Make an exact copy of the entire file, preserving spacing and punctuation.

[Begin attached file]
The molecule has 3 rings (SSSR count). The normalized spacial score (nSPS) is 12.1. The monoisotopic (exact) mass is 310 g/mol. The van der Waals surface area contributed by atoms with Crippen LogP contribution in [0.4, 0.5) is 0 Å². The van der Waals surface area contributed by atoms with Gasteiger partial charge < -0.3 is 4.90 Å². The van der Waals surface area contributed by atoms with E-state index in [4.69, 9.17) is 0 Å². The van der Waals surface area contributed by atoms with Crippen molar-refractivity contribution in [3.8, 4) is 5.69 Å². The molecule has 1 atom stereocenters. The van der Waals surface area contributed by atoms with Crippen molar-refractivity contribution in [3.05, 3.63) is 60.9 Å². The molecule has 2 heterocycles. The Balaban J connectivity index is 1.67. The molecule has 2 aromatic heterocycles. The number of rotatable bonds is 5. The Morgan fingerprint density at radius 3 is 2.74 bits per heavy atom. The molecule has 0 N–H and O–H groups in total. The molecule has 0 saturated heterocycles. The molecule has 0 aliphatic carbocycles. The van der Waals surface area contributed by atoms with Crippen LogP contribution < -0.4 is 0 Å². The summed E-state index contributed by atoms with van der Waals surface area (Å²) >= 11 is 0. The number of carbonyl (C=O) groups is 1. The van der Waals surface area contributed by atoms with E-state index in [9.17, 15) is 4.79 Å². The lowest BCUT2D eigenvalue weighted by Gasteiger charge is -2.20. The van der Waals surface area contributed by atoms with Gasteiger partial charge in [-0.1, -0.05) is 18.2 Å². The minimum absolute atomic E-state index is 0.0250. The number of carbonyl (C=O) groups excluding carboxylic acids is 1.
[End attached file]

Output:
The molecule has 3 rings (SSSR count). The normalized spacial score (nSPS) is 12.1. The monoisotopic (exact) mass is 310 g/mol. The van der Waals surface area contributed by atoms with Crippen LogP contribution in [0.4, 0.5) is 0 Å². The van der Waals surface area contributed by atoms with Gasteiger partial charge < -0.3 is 4.90 Å². The van der Waals surface area contributed by atoms with E-state index in [4.69, 9.17) is 0 Å². The van der Waals surface area contributed by atoms with Crippen molar-refractivity contribution in [3.8, 4) is 5.69 Å². The molecule has 1 atom stereocenters. The van der Waals surface area contributed by atoms with Crippen molar-refractivity contribution in [3.05, 3.63) is 60.9 Å². The molecule has 2 heterocycles. The Balaban J connectivity index is 1.67. The molecule has 2 aromatic heterocycles. The number of rotatable bonds is 5. The Morgan fingerprint density at radius 3 is 2.74 bits per heavy atom. The molecule has 0 N–H and O–H groups in total. The molecule has 0 saturated heterocycles. The molecule has 0 aliphatic carbocycles. The van der Waals surface area contributed by atoms with Crippen LogP contribution < -0.4 is 0 Å². The summed E-state index contributed by atoms with van der Waals surface area (Å²) >= 11 is 0. The number of carbonyl (C=O) groups is 1. The van der Waals surface area contributed by atoms with E-state index in [9.17, 15) is 4.79 Å². The lowest BCUT2D eigenvalue weighted by Gasteiger charge is -2.20. The van der Waals surface area contributed by atoms with Gasteiger partial charge in [-0.1, -0.05) is 18.2 Å². The minimum absolute atomic E-state index is 0.0250. The number of carbonyl (C=O) groups excluding carboxylic acids is 1.